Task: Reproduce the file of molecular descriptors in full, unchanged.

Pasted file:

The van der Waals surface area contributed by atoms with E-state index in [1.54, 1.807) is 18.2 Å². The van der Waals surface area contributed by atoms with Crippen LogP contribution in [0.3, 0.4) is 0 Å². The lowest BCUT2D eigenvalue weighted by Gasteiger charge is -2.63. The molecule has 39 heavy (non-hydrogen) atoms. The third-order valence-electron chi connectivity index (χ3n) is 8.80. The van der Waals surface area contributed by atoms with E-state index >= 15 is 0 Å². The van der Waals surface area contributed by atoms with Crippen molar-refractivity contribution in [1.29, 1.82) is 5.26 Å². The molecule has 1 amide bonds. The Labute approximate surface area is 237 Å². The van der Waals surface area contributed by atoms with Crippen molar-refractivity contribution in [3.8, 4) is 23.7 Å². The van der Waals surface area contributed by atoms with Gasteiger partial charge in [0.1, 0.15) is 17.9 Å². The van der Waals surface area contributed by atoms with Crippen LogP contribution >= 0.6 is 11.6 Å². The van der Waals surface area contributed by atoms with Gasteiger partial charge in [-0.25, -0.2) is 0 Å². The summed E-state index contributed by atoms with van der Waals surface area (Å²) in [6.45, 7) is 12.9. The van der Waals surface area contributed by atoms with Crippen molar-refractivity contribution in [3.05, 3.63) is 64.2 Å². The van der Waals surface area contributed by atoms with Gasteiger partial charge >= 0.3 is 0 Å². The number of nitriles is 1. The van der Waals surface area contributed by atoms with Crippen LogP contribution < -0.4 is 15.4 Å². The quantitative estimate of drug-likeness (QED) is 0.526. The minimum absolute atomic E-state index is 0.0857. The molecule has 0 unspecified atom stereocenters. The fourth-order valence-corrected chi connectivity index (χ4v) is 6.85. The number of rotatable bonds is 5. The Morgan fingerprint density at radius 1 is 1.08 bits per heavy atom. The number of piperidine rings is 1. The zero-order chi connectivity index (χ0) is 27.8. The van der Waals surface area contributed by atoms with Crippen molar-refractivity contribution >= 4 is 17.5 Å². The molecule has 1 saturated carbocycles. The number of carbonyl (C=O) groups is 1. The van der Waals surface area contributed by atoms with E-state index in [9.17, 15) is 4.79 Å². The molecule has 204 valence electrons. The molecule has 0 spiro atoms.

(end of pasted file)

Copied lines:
The van der Waals surface area contributed by atoms with E-state index in [1.54, 1.807) is 18.2 Å². The van der Waals surface area contributed by atoms with Crippen LogP contribution in [0.3, 0.4) is 0 Å². The lowest BCUT2D eigenvalue weighted by Gasteiger charge is -2.63. The molecule has 39 heavy (non-hydrogen) atoms. The third-order valence-electron chi connectivity index (χ3n) is 8.80. The van der Waals surface area contributed by atoms with E-state index >= 15 is 0 Å². The van der Waals surface area contributed by atoms with Crippen molar-refractivity contribution in [1.29, 1.82) is 5.26 Å². The molecule has 1 amide bonds. The Labute approximate surface area is 237 Å². The van der Waals surface area contributed by atoms with Crippen molar-refractivity contribution in [3.8, 4) is 23.7 Å². The van der Waals surface area contributed by atoms with Gasteiger partial charge in [0.1, 0.15) is 17.9 Å². The van der Waals surface area contributed by atoms with Crippen LogP contribution >= 0.6 is 11.6 Å². The van der Waals surface area contributed by atoms with Gasteiger partial charge in [-0.25, -0.2) is 0 Å². The summed E-state index contributed by atoms with van der Waals surface area (Å²) in [6.45, 7) is 12.9. The van der Waals surface area contributed by atoms with Crippen molar-refractivity contribution in [3.05, 3.63) is 64.2 Å². The van der Waals surface area contributed by atoms with Gasteiger partial charge >= 0.3 is 0 Å². The number of nitriles is 1. The van der Waals surface area contributed by atoms with Crippen LogP contribution < -0.4 is 15.4 Å². The quantitative estimate of drug-likeness (QED) is 0.526. The minimum absolute atomic E-state index is 0.0857. The molecule has 0 unspecified atom stereocenters. The fourth-order valence-corrected chi connectivity index (χ4v) is 6.85. The number of rotatable bonds is 5. The Morgan fingerprint density at radius 1 is 1.08 bits per heavy atom. The number of piperidine rings is 1. The zero-order chi connectivity index (χ0) is 27.8. The van der Waals surface area contributed by atoms with Crippen molar-refractivity contribution >= 4 is 17.5 Å². The molecule has 1 saturated carbocycles. The number of carbonyl (C=O) groups is 1. The van der Waals surface area contributed by atoms with E-state index in [9.17, 15) is 4.79 Å². The molecule has 204 valence electrons. The molecule has 0 spiro atoms.